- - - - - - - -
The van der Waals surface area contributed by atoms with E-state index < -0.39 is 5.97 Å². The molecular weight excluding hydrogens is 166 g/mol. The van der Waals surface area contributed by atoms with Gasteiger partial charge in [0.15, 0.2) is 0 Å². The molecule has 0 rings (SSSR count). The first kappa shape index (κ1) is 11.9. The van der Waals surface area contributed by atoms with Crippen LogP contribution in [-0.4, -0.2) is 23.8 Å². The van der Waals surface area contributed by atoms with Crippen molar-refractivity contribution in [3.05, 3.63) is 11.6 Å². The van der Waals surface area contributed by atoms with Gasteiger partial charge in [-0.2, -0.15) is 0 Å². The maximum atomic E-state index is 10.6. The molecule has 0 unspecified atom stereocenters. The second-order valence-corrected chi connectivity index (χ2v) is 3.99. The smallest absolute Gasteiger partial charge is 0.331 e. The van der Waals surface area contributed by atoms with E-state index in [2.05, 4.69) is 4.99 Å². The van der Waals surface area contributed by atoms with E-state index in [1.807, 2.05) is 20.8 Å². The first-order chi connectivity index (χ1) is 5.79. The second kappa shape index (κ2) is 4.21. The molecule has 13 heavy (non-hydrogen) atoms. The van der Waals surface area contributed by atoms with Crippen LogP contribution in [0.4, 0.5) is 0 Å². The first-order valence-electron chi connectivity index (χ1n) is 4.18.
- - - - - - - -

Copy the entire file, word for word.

The van der Waals surface area contributed by atoms with E-state index < -0.39 is 5.97 Å². The molecular weight excluding hydrogens is 166 g/mol. The van der Waals surface area contributed by atoms with Gasteiger partial charge in [0.15, 0.2) is 0 Å². The molecule has 0 rings (SSSR count). The first kappa shape index (κ1) is 11.9. The van der Waals surface area contributed by atoms with Crippen LogP contribution in [-0.4, -0.2) is 23.8 Å². The van der Waals surface area contributed by atoms with Crippen molar-refractivity contribution in [3.05, 3.63) is 11.6 Å². The van der Waals surface area contributed by atoms with Gasteiger partial charge in [-0.2, -0.15) is 0 Å². The maximum atomic E-state index is 10.6. The molecule has 0 unspecified atom stereocenters. The second-order valence-corrected chi connectivity index (χ2v) is 3.99. The smallest absolute Gasteiger partial charge is 0.331 e. The van der Waals surface area contributed by atoms with E-state index in [2.05, 4.69) is 4.99 Å². The van der Waals surface area contributed by atoms with E-state index in [1.807, 2.05) is 20.8 Å². The first-order chi connectivity index (χ1) is 5.79. The second kappa shape index (κ2) is 4.21. The molecule has 13 heavy (non-hydrogen) atoms. The van der Waals surface area contributed by atoms with Crippen LogP contribution in [0.4, 0.5) is 0 Å². The first-order valence-electron chi connectivity index (χ1n) is 4.18.